Taking the Terror out of the Query Process

Traditionally Challenged: Navigating the Publishing Labyrinth grit

by Greta Boris

Ask any author, no matter how successful, their least favorite part of the job. It will invariably have something to do with the query process.

Either they hate writing synopses, are never happy with their log line, can’t find the time to research agents or small presses, or the letter itself seems impossible. What often underlies the procrastination, frustration, and obfuscation is fear.

Many psychological types believe fear of rejection is an innate, subconscious part of our drive to survive. Something in our DNA tells us the pack is essential for life, that ostracism could be deadly. Even the introverts among us are pack animals at heart.

When a writer begins the query process they WILL BE rejected—not maybe, possibly, or sometimes. It’s a universal experience. There’s a remote possibility one lucky writer in a million will snag a contract on the first go round, but I’ve never met one.

Unless your father owns a publishing company or your mother is a celebrity, it’s a safe bet when you begin to shop your manuscript around, you’re going to hear the big N-O more than once. How do you make yourself step forward into what can feel like the maw of death?

To take the terror out of the query process, you have to change your mindset.

A few years ago a virtual buddy of mine, Bruce Sallan, popular radio show host and author of The Empty Nest Road Trip Blues wrote a guest post for my blog on the topic of online dating. In it he proposed 7 tips for navigating that maze. Finding the right publisher for your work is an awful lot like finding a mate.

  • It’s scary
  • You have to be realistic
  • You have to be persistent
  • You have to be picky
  • You only need one

With a little tweaking, Bruce’s point of view works great for the query process.

1 Publishers and Writers are Different (Just like men and women)

Obvious? You’d think so, but in truth many writers don’t understand that. Writers are artists. They want their words to sing, their stories to soar, to produce something that’s never be done before. Publishers want to sell books. If yours is too unique, they probably won’t be willing to take a risk on you.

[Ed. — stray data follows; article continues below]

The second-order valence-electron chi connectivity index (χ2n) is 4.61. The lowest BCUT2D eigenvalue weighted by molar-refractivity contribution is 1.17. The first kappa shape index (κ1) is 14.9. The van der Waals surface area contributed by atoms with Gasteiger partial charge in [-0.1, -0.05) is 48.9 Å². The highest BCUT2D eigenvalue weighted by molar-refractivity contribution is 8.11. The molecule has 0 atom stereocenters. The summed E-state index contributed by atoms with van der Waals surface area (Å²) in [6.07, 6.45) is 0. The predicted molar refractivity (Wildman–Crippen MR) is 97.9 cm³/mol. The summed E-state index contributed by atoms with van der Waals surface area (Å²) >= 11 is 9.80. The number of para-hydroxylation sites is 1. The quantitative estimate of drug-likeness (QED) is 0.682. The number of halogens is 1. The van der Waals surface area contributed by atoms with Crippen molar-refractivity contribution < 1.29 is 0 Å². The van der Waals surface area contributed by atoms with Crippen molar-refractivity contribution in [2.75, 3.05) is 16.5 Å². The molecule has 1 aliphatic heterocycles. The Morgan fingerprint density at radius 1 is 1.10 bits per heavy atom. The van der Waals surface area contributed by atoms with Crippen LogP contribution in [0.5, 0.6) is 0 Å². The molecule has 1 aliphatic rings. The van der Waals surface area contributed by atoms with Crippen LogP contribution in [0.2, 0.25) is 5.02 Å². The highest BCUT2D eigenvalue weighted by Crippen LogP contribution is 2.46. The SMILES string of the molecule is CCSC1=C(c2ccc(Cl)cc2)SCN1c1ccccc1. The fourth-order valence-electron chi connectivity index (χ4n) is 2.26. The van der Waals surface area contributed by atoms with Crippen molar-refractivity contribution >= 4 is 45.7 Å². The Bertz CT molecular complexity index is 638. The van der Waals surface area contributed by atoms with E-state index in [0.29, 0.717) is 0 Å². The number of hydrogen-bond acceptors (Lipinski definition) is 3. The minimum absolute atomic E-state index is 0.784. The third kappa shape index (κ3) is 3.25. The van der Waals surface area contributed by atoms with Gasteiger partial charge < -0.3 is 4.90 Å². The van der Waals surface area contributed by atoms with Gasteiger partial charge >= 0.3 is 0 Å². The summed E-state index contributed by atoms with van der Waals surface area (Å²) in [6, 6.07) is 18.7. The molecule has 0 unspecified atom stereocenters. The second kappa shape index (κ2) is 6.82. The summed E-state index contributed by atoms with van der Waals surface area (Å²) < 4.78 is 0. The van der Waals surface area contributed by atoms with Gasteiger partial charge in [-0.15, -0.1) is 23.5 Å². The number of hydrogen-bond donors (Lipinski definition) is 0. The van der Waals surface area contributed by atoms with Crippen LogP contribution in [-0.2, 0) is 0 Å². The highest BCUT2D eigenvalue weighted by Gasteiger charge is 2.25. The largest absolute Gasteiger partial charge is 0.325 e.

2 Publishers are Shallow (Just like men – kidding)

I say that with the utmost respect. (I’m very excited about my new publisher. More gushing to follow.) But, really, they’re attracted to writers that look good. Writers, it’s our job to tempt them. You should have a website, social media pages, be part of a writing community, have short work published in legitimate publications. If you want to be treated like a professional, act like one.

3 Have Reasonable Expectations (There’s a reason they’re called “gold diggers”)

If you’re the new kid on the block, show some humility. That’s not to say you shouldn’t have a list of deal breakers, but be realistic. Too many writers never get published because they’re not willing to settle for less than Harlan Coben’s agent and a $10,000 advance from one of the Big 5. Many top selling authors publish with small presses at some point in their career. Some have left big publishing houses for smaller, more supportive communities. All that glitters isn’t gold.

4 Don’t Sell Yourself Short (Marry in haste, repent at leisure as my grandmother used to say.)